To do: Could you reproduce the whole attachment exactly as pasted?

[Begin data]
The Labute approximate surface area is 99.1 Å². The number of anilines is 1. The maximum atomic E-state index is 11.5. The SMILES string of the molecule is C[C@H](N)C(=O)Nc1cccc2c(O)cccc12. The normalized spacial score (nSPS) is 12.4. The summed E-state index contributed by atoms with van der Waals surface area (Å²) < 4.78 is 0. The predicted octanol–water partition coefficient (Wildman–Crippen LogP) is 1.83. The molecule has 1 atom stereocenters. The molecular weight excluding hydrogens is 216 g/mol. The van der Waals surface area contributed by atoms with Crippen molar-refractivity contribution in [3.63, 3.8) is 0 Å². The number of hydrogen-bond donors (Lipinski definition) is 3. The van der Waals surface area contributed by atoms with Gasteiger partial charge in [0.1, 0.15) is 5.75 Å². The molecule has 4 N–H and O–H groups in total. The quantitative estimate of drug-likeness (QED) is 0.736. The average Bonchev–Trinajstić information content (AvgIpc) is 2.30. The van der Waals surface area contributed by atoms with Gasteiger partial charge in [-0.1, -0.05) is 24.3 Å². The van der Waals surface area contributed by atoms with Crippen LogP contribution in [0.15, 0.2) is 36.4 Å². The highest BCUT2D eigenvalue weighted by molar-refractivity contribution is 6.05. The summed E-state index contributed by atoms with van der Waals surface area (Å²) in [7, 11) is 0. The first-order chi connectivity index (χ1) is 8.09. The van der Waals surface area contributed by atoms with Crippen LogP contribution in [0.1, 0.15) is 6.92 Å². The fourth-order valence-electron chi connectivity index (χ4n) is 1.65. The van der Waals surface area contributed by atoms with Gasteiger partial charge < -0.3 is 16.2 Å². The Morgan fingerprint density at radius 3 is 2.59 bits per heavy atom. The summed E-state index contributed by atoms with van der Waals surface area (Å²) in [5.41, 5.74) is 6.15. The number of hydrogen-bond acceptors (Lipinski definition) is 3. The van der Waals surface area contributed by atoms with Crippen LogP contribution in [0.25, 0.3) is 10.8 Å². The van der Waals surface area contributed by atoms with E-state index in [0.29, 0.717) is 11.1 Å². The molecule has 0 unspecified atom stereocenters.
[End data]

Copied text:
The Labute approximate surface area is 99.1 Å². The number of anilines is 1. The maximum atomic E-state index is 11.5. The SMILES string of the molecule is C[C@H](N)C(=O)Nc1cccc2c(O)cccc12. The normalized spacial score (nSPS) is 12.4. The summed E-state index contributed by atoms with van der Waals surface area (Å²) < 4.78 is 0. The predicted octanol–water partition coefficient (Wildman–Crippen LogP) is 1.83. The molecule has 1 atom stereocenters. The molecular weight excluding hydrogens is 216 g/mol. The van der Waals surface area contributed by atoms with Crippen molar-refractivity contribution in [3.63, 3.8) is 0 Å². The number of hydrogen-bond donors (Lipinski definition) is 3. The van der Waals surface area contributed by atoms with Gasteiger partial charge in [0.1, 0.15) is 5.75 Å². The molecule has 4 N–H and O–H groups in total. The quantitative estimate of drug-likeness (QED) is 0.736. The average Bonchev–Trinajstić information content (AvgIpc) is 2.30. The van der Waals surface area contributed by atoms with Gasteiger partial charge in [-0.1, -0.05) is 24.3 Å². The van der Waals surface area contributed by atoms with Crippen LogP contribution in [0.15, 0.2) is 36.4 Å². The highest BCUT2D eigenvalue weighted by molar-refractivity contribution is 6.05. The summed E-state index contributed by atoms with van der Waals surface area (Å²) in [7, 11) is 0. The first-order chi connectivity index (χ1) is 8.09. The van der Waals surface area contributed by atoms with Crippen LogP contribution in [0.1, 0.15) is 6.92 Å². The fourth-order valence-electron chi connectivity index (χ4n) is 1.65. The van der Waals surface area contributed by atoms with Gasteiger partial charge < -0.3 is 16.2 Å². The Morgan fingerprint density at radius 3 is 2.59 bits per heavy atom. The summed E-state index contributed by atoms with van der Waals surface area (Å²) in [5.41, 5.74) is 6.15. The number of hydrogen-bond acceptors (Lipinski definition) is 3. The van der Waals surface area contributed by atoms with Crippen LogP contribution in [0.25, 0.3) is 10.8 Å². The van der Waals surface area contributed by atoms with E-state index in [0.29, 0.717) is 11.1 Å². The molecule has 0 unspecified atom stereocenters.